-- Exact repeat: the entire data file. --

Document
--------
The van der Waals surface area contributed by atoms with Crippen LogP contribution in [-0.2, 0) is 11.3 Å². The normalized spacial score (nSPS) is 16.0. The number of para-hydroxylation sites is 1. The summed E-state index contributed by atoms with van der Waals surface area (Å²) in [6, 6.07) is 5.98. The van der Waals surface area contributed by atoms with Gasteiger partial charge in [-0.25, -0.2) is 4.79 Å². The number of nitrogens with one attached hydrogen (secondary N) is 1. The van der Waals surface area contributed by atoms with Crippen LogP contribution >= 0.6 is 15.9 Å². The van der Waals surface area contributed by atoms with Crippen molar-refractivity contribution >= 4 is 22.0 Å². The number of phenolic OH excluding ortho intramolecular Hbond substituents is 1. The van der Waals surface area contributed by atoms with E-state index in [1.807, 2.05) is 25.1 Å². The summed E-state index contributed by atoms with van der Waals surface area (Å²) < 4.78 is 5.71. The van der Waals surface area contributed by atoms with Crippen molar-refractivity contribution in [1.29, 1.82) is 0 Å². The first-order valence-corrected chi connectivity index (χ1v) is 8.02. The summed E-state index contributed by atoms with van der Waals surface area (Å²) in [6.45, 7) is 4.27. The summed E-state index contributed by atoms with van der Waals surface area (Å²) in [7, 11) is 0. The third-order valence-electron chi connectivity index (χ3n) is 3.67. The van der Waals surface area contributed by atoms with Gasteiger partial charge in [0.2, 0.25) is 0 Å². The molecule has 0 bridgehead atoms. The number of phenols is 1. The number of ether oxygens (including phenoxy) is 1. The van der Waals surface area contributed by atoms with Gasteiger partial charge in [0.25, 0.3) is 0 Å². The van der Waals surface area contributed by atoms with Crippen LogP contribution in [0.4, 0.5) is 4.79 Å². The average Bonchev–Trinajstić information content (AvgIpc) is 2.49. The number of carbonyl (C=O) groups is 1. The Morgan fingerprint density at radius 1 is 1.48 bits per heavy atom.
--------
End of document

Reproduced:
The van der Waals surface area contributed by atoms with Crippen LogP contribution in [-0.2, 0) is 11.3 Å². The normalized spacial score (nSPS) is 16.0. The number of para-hydroxylation sites is 1. The summed E-state index contributed by atoms with van der Waals surface area (Å²) in [6, 6.07) is 5.98. The van der Waals surface area contributed by atoms with Gasteiger partial charge in [-0.25, -0.2) is 4.79 Å². The number of nitrogens with one attached hydrogen (secondary N) is 1. The van der Waals surface area contributed by atoms with Crippen LogP contribution >= 0.6 is 15.9 Å². The van der Waals surface area contributed by atoms with Crippen molar-refractivity contribution >= 4 is 22.0 Å². The number of phenolic OH excluding ortho intramolecular Hbond substituents is 1. The van der Waals surface area contributed by atoms with E-state index in [1.807, 2.05) is 25.1 Å². The summed E-state index contributed by atoms with van der Waals surface area (Å²) < 4.78 is 5.71. The van der Waals surface area contributed by atoms with Crippen molar-refractivity contribution in [1.29, 1.82) is 0 Å². The first-order valence-corrected chi connectivity index (χ1v) is 8.02. The summed E-state index contributed by atoms with van der Waals surface area (Å²) in [6.45, 7) is 4.27. The summed E-state index contributed by atoms with van der Waals surface area (Å²) in [7, 11) is 0. The third-order valence-electron chi connectivity index (χ3n) is 3.67. The van der Waals surface area contributed by atoms with Gasteiger partial charge in [0.2, 0.25) is 0 Å². The molecule has 0 bridgehead atoms. The number of phenols is 1. The number of ether oxygens (including phenoxy) is 1. The van der Waals surface area contributed by atoms with Gasteiger partial charge in [0.25, 0.3) is 0 Å². The van der Waals surface area contributed by atoms with Crippen LogP contribution in [0.4, 0.5) is 4.79 Å². The average Bonchev–Trinajstić information content (AvgIpc) is 2.49. The number of carbonyl (C=O) groups is 1. The Morgan fingerprint density at radius 1 is 1.48 bits per heavy atom.